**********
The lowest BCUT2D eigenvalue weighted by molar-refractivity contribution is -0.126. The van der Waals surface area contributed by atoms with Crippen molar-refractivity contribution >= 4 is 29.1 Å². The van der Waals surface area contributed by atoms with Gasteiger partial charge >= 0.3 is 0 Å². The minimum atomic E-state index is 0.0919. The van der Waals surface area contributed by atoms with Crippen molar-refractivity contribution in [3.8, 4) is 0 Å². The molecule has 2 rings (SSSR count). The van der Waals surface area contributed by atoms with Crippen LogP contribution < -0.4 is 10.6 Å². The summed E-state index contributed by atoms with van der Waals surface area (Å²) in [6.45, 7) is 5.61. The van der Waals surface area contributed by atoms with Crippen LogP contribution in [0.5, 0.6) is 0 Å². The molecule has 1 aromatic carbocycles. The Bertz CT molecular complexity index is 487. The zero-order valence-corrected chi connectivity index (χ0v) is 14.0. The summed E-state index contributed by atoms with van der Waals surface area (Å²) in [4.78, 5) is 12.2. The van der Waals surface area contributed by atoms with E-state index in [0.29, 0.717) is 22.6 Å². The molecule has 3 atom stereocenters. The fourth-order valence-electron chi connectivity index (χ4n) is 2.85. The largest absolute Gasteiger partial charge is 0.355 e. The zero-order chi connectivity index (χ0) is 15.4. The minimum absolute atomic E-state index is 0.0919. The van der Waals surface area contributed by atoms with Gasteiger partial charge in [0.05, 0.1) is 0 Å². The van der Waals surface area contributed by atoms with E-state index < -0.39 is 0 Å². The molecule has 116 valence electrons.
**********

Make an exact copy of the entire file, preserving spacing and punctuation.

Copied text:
The lowest BCUT2D eigenvalue weighted by molar-refractivity contribution is -0.126. The van der Waals surface area contributed by atoms with Crippen molar-refractivity contribution >= 4 is 29.1 Å². The van der Waals surface area contributed by atoms with Gasteiger partial charge >= 0.3 is 0 Å². The minimum atomic E-state index is 0.0919. The van der Waals surface area contributed by atoms with Crippen molar-refractivity contribution in [3.8, 4) is 0 Å². The molecule has 2 rings (SSSR count). The van der Waals surface area contributed by atoms with Crippen LogP contribution < -0.4 is 10.6 Å². The summed E-state index contributed by atoms with van der Waals surface area (Å²) in [6.45, 7) is 5.61. The van der Waals surface area contributed by atoms with Crippen LogP contribution in [0.5, 0.6) is 0 Å². The molecule has 1 aromatic carbocycles. The Bertz CT molecular complexity index is 487. The zero-order valence-corrected chi connectivity index (χ0v) is 14.0. The summed E-state index contributed by atoms with van der Waals surface area (Å²) in [4.78, 5) is 12.2. The van der Waals surface area contributed by atoms with E-state index in [0.29, 0.717) is 22.6 Å². The molecule has 3 atom stereocenters. The fourth-order valence-electron chi connectivity index (χ4n) is 2.85. The largest absolute Gasteiger partial charge is 0.355 e. The zero-order chi connectivity index (χ0) is 15.4. The minimum absolute atomic E-state index is 0.0919. The van der Waals surface area contributed by atoms with Gasteiger partial charge in [0.05, 0.1) is 0 Å². The van der Waals surface area contributed by atoms with E-state index < -0.39 is 0 Å². The molecule has 116 valence electrons.